Social and Ethical Aspects of Radiation Risk Management provides a comprehensive treatment of the major ethical and social issues resulting from the use of ionizing radiation. It covers topics such as nuclear fuel cycles, radioactive waste treatment, nuclear bomb testing, nuclear safety management, stakeholder engagement, cleanup after nuclear accidents, ecological risks from radiation, environmental justice, health and safety for radiation workers, radiation dose standards, the ethics of clinical radiology, and the principles of radiation protection and their ethical underpinnings. With authors ranging from philosophers to radiation protection officials and practitioners, the book spans from theoretical to practical implications of this important area of radiation risk assessment and management.
- Covers all the major social and ethical issues in relation to radiation protection
- Information is easily accessible and non-technical
- Authors include leading radiation protection officials as well as specialists who are more independent of the radiation protection system, thus presenting both authoritative and more critical views
- Includes theoretical perspectives as well as practical experience
Preface 1. Introduction Part I. Ethical principles for radiation protection 2. Radiation risks and the ICRP 3. Moral thinking and radiation protection 4. A cross-cultural approach to radiation ethics 5. Ethical aspects of ecological risks from radiation 6. Why chemical risk assessment can learn from radiation protection Part II. Putting protection to practice 7. Ethical issues in clinical radiology 8. Ethics in practice
protecting workers 9. ALARA: What is reasonably achievable? Part III. Nuclear accidents and how to prevent them 10. Lessons learned from the Chernobyl accident in Norway 11. Lessons from the Fukushima Daiichi Disaster 12. Environmental injustice in radiation dose standards 13. Safety culture and safety quality Part IV. Proliferation and the nuclear fuel cycle 14. The legacies of Soviet nuclear testing in Kazakhstan 15. Moral dilemmas of uranium and thorium fuel cycles Part V. Public participation 16. Social identities and public uptake of science 17. Stakeholder Engagement in regaining living conditions after Chernobyl 18. Public Participation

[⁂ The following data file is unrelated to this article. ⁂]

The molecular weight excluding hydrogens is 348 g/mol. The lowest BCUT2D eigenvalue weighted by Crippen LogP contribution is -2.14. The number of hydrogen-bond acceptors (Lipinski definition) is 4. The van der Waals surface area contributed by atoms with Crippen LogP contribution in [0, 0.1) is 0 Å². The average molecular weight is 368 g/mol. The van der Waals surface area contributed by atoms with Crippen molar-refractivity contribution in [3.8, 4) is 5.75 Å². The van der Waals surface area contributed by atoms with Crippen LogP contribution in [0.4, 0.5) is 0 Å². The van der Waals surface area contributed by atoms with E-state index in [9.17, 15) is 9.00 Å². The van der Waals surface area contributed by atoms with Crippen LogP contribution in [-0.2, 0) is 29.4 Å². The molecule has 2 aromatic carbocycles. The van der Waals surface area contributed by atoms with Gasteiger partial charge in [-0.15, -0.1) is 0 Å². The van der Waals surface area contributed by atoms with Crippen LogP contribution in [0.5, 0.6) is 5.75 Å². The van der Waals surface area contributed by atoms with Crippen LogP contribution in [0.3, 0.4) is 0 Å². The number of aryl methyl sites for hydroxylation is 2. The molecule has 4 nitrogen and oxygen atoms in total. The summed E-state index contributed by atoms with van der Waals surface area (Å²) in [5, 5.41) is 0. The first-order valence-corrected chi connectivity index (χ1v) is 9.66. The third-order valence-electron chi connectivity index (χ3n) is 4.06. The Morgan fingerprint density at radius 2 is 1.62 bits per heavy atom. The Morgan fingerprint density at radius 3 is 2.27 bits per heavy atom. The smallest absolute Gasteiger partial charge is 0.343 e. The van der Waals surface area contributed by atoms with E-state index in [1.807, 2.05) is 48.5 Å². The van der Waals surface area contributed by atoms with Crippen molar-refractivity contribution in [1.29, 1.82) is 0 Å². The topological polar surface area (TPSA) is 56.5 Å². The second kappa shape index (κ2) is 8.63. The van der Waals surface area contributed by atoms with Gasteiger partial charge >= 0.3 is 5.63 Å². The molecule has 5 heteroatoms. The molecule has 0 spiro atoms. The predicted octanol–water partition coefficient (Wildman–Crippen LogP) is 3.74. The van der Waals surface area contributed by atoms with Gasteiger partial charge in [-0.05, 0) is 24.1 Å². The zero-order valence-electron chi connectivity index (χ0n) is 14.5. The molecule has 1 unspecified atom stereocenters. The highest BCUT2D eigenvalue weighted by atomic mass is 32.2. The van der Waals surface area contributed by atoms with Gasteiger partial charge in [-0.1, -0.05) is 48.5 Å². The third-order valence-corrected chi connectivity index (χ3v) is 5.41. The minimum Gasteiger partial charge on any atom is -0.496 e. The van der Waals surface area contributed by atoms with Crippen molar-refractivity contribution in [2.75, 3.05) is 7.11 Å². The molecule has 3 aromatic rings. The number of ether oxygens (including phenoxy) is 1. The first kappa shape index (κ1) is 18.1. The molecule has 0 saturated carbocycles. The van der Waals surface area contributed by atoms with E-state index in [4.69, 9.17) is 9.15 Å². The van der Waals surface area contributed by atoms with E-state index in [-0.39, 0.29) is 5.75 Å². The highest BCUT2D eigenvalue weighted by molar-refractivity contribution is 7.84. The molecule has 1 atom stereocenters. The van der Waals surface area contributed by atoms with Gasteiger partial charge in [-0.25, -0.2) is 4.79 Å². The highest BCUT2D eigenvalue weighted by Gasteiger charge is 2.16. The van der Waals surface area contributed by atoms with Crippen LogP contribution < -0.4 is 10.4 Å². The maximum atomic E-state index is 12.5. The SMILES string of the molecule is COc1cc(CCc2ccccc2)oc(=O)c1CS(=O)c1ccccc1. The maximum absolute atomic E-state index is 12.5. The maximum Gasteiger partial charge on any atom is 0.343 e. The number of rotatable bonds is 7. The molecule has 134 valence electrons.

potential and pitfalls 19. Can radwaste host communities be compensated without being bribed? Index
Deborah Oughton is professor in nuclear and environmental chemistry, and research director of the Centre of Environmental Radioactivity, at the Norwegian University of Life Sciences (UMB). Since the early 1990s, through the support of the Norwegian Ethics Programme, she has combined a career in science with study and research on the ethical implications of radiation risk. She currently holds an associated professorship in Research Ethics at the University of Oslo, is deputy head of the National Committee on Research Ethics in Science and Technology, and ethics coordinator at UMB. She has published widely in both science and ethics, and has been a strong advocate of putting ethics into practice in radiation risk management.
Hansson, Sven Ove
Sven Ove Hansson, professor in philosophy, is a leading expert in the ethics of risk and one of the few moral philosophers who have written extensively on the ethics of radiation protection. In addition to being a moral philosopher, he is also a logician and a decision theorist. He is editor-in-chief of Theoria and editor of the book series Studia Logica Library: Outstanding Contributions. He is a member of the editorial boards of Synthese, Studia Logica, and the Journal of Philosophical Logic; member of the scientific editorial board of Philosophy & Technology; and area editor of the book series Logic, Argumentation & Reasoning. His books include The Structure of Values and Norms and Ethics at Peril. He is the author of well over 250 articles in refereed journals. He is member of the Royal Swedish Academy of Engineering Sciences (IVA) and President of the Society for Philosophy and Technology.